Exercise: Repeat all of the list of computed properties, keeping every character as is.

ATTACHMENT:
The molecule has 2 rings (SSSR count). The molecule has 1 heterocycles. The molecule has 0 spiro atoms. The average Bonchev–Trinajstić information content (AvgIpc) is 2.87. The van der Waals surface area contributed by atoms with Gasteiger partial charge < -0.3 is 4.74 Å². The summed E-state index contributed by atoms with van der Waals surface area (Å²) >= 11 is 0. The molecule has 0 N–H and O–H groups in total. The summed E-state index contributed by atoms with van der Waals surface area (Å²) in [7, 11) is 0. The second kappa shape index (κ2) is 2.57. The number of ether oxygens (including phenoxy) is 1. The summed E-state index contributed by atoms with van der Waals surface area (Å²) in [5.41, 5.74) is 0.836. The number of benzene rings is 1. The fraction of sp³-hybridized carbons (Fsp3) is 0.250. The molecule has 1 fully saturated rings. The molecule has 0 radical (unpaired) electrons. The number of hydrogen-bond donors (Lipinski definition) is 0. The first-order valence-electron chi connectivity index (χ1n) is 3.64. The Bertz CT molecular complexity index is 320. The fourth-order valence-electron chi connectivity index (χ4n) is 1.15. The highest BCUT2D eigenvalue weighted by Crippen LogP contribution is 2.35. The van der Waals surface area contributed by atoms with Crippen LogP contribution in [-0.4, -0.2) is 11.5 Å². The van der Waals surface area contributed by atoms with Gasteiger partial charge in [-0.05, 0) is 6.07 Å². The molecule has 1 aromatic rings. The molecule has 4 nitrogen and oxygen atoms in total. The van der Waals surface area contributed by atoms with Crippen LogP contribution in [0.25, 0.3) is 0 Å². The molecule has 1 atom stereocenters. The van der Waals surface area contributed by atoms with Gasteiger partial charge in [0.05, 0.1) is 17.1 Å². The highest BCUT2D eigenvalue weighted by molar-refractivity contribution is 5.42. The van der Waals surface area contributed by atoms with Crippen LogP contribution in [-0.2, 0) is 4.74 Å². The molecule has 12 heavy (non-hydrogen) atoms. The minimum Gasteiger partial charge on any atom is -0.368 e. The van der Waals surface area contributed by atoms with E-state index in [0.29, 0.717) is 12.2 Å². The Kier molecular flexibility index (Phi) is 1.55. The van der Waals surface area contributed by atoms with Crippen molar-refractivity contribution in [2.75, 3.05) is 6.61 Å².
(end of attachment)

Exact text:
The molecule has 2 rings (SSSR count). The molecule has 1 heterocycles. The molecule has 0 spiro atoms. The average Bonchev–Trinajstić information content (AvgIpc) is 2.87. The van der Waals surface area contributed by atoms with Gasteiger partial charge < -0.3 is 4.74 Å². The summed E-state index contributed by atoms with van der Waals surface area (Å²) >= 11 is 0. The molecule has 0 N–H and O–H groups in total. The summed E-state index contributed by atoms with van der Waals surface area (Å²) in [7, 11) is 0. The second kappa shape index (κ2) is 2.57. The number of ether oxygens (including phenoxy) is 1. The summed E-state index contributed by atoms with van der Waals surface area (Å²) in [5.41, 5.74) is 0.836. The number of benzene rings is 1. The fraction of sp³-hybridized carbons (Fsp3) is 0.250. The molecule has 1 fully saturated rings. The molecule has 0 radical (unpaired) electrons. The number of hydrogen-bond donors (Lipinski definition) is 0. The first-order valence-electron chi connectivity index (χ1n) is 3.64. The Bertz CT molecular complexity index is 320. The fourth-order valence-electron chi connectivity index (χ4n) is 1.15. The highest BCUT2D eigenvalue weighted by Crippen LogP contribution is 2.35. The van der Waals surface area contributed by atoms with Crippen LogP contribution in [-0.4, -0.2) is 11.5 Å². The van der Waals surface area contributed by atoms with Gasteiger partial charge in [-0.05, 0) is 6.07 Å². The molecule has 1 aromatic rings. The molecule has 4 nitrogen and oxygen atoms in total. The van der Waals surface area contributed by atoms with Crippen LogP contribution in [0.25, 0.3) is 0 Å². The molecule has 1 atom stereocenters. The van der Waals surface area contributed by atoms with Gasteiger partial charge in [0.05, 0.1) is 17.1 Å². The highest BCUT2D eigenvalue weighted by molar-refractivity contribution is 5.42. The van der Waals surface area contributed by atoms with Crippen LogP contribution in [-0.2, 0) is 4.74 Å². The molecule has 12 heavy (non-hydrogen) atoms. The minimum Gasteiger partial charge on any atom is -0.368 e. The van der Waals surface area contributed by atoms with E-state index in [0.29, 0.717) is 12.2 Å². The Kier molecular flexibility index (Phi) is 1.55. The van der Waals surface area contributed by atoms with Crippen molar-refractivity contribution in [2.75, 3.05) is 6.61 Å².